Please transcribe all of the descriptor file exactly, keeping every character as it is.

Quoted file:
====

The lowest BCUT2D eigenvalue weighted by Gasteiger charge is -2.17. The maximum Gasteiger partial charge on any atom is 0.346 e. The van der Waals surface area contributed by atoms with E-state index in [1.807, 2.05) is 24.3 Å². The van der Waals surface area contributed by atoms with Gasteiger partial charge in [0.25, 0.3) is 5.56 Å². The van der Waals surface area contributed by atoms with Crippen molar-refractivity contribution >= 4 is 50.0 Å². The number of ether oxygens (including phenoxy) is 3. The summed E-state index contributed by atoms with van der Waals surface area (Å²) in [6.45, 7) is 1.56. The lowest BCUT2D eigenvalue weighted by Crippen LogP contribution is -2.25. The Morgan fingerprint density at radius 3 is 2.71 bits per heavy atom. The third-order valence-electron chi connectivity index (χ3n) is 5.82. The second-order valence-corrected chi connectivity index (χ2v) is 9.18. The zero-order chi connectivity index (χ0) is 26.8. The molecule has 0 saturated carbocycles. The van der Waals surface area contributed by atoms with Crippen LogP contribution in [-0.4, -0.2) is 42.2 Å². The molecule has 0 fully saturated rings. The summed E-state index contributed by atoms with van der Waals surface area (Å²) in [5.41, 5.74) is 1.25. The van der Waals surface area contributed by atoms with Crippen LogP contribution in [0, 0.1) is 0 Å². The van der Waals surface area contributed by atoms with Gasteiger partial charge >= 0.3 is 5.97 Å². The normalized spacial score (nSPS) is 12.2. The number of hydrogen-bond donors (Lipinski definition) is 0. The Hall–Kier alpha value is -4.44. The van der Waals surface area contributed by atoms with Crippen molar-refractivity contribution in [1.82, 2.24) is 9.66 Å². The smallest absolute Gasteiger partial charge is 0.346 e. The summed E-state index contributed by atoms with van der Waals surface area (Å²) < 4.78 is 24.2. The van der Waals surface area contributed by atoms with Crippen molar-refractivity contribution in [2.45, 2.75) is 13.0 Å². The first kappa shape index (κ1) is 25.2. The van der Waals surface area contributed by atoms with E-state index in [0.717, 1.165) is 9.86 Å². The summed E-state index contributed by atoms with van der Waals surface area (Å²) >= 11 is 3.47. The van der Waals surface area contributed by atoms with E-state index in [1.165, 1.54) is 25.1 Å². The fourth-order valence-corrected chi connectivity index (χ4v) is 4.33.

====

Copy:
The lowest BCUT2D eigenvalue weighted by Gasteiger charge is -2.17. The maximum Gasteiger partial charge on any atom is 0.346 e. The van der Waals surface area contributed by atoms with E-state index in [1.807, 2.05) is 24.3 Å². The van der Waals surface area contributed by atoms with Gasteiger partial charge in [0.25, 0.3) is 5.56 Å². The van der Waals surface area contributed by atoms with Crippen molar-refractivity contribution >= 4 is 50.0 Å². The number of ether oxygens (including phenoxy) is 3. The summed E-state index contributed by atoms with van der Waals surface area (Å²) in [6.45, 7) is 1.56. The lowest BCUT2D eigenvalue weighted by Crippen LogP contribution is -2.25. The Morgan fingerprint density at radius 3 is 2.71 bits per heavy atom. The third-order valence-electron chi connectivity index (χ3n) is 5.82. The second-order valence-corrected chi connectivity index (χ2v) is 9.18. The zero-order chi connectivity index (χ0) is 26.8. The molecule has 0 saturated carbocycles. The van der Waals surface area contributed by atoms with Crippen LogP contribution in [-0.4, -0.2) is 42.2 Å². The molecule has 0 fully saturated rings. The summed E-state index contributed by atoms with van der Waals surface area (Å²) in [5.41, 5.74) is 1.25. The van der Waals surface area contributed by atoms with Crippen LogP contribution in [0, 0.1) is 0 Å². The van der Waals surface area contributed by atoms with Gasteiger partial charge >= 0.3 is 5.97 Å². The normalized spacial score (nSPS) is 12.2. The number of hydrogen-bond donors (Lipinski definition) is 0. The Hall–Kier alpha value is -4.44. The van der Waals surface area contributed by atoms with Crippen molar-refractivity contribution in [1.82, 2.24) is 9.66 Å². The smallest absolute Gasteiger partial charge is 0.346 e. The summed E-state index contributed by atoms with van der Waals surface area (Å²) < 4.78 is 24.2. The van der Waals surface area contributed by atoms with Crippen molar-refractivity contribution in [2.45, 2.75) is 13.0 Å². The first kappa shape index (κ1) is 25.2. The van der Waals surface area contributed by atoms with E-state index in [0.717, 1.165) is 9.86 Å². The summed E-state index contributed by atoms with van der Waals surface area (Å²) >= 11 is 3.47. The van der Waals surface area contributed by atoms with E-state index in [1.165, 1.54) is 25.1 Å². The fourth-order valence-corrected chi connectivity index (χ4v) is 4.33.